Wheeler & Woolsey are the only major film comedy team to follow in the Marx mode and operate as parallel comics, although W&W do have more verbal byplay together, especially in the last third of their films. It makes sense, because W&W might be described as an artificial team. They were two journeyman comics who had been paired up by no less than Florenz Ziegfeld for a big musical called Rio Rita. When Joseph Kennedy and David Sarnoff of RCA had engineered the complex series of acquisitions and mergers that resulted in RKO Radio Pictures in 1928, a company dedicated to making only synch sound films, they wanted the first production to be big and hard to miss. They decided on Ziegfeld's show, and Rio Rita (1929) was a big picture the year of its release, starring longtime silent star Bebe Daniels (she had been Harold Lloyd's leading lady a decade earlier). While RKO jettisoned much of the plot, songs and cast, they did bring Wheeler & Woolsey out to repeat their roles, especially the celebrated slapping routine, seen at the end of this two-color clip:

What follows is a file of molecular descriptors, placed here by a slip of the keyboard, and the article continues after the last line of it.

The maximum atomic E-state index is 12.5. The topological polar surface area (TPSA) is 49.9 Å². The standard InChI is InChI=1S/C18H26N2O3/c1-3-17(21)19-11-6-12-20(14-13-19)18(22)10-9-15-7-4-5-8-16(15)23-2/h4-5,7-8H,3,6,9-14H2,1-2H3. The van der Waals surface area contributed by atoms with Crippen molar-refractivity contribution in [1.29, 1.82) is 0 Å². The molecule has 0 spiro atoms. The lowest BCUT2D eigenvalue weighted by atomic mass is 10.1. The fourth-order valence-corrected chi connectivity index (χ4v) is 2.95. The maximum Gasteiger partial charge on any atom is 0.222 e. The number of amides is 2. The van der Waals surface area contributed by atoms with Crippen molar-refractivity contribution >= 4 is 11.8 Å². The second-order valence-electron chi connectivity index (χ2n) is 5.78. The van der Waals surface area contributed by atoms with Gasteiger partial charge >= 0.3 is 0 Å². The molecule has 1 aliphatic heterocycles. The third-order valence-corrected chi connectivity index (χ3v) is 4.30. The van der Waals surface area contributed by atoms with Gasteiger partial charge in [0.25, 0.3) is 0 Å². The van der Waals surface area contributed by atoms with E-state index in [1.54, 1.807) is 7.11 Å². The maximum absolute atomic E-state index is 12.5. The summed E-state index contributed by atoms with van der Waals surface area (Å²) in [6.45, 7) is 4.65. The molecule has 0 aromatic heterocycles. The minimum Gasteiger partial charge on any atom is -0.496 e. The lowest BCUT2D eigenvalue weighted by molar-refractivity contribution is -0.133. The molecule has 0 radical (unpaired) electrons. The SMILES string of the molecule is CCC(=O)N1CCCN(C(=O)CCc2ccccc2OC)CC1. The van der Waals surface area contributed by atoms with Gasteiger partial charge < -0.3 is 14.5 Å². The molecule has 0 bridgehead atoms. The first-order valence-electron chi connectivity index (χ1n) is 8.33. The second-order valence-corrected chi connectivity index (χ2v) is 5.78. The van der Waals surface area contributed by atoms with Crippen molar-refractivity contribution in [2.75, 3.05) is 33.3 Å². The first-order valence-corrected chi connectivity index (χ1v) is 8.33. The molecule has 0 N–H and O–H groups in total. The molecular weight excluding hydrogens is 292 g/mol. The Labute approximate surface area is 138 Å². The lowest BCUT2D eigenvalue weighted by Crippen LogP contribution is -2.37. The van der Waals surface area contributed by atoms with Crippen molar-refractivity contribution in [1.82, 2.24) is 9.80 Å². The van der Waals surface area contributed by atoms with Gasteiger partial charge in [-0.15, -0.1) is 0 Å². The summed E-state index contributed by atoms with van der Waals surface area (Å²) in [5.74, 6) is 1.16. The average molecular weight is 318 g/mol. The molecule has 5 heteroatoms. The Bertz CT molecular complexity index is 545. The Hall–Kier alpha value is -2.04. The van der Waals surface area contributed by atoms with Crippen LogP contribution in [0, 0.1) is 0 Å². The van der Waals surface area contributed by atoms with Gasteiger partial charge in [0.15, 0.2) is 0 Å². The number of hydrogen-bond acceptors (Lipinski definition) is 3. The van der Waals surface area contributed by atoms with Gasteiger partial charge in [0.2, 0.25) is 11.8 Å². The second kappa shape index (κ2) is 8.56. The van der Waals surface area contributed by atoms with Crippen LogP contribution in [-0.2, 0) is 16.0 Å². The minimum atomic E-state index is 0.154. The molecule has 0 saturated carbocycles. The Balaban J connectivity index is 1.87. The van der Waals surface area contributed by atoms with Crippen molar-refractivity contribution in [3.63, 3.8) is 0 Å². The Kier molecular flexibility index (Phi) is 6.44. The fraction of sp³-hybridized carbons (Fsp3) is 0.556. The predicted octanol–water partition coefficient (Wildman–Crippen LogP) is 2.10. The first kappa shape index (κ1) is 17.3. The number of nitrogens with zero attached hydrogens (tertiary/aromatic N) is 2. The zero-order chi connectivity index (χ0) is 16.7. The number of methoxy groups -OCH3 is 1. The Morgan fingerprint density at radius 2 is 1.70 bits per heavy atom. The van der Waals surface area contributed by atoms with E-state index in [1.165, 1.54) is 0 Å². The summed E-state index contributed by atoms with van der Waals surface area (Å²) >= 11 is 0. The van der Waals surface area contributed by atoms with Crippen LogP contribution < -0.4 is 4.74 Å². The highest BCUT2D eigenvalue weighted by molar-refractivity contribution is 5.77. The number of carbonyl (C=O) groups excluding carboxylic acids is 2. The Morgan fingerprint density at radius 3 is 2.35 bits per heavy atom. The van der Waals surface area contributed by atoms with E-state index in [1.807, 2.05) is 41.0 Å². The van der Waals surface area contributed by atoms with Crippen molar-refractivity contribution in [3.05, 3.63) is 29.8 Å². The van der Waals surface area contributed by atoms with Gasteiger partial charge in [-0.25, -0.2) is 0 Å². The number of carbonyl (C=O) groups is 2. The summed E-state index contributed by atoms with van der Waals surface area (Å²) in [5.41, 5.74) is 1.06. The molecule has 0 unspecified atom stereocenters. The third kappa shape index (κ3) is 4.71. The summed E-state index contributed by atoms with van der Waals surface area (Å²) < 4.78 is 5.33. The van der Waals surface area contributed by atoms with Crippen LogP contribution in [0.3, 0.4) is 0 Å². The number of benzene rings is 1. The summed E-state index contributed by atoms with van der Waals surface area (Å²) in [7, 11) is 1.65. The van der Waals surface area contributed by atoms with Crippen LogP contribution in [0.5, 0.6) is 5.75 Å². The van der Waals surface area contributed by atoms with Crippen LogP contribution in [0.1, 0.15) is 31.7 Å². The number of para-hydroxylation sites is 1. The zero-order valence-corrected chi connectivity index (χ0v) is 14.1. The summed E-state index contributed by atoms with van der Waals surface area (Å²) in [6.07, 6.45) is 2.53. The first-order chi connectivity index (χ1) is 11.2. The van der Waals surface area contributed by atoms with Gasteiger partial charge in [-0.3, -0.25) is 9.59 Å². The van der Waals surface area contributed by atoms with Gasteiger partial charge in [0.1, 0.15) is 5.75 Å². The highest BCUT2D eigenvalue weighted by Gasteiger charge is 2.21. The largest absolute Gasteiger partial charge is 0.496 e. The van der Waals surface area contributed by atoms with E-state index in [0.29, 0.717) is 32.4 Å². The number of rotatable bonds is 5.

Most people are a little startled at the final kiss. Wheeler & Woolsey's reputation has improved in recent years because of their bawdy streak, which was still on display until 1934, when the Production Code began to be enforced. Before then the double entendres and innuendos were on full display and that incorporated a lot of drag and sissy humor. I wouldn't go as far as some commentators have, to claim for them a gay sensibility, but there is an uninhibited attitude toward sex that makes them, for all their corny puns and stale wordplay, just a bit contemporary.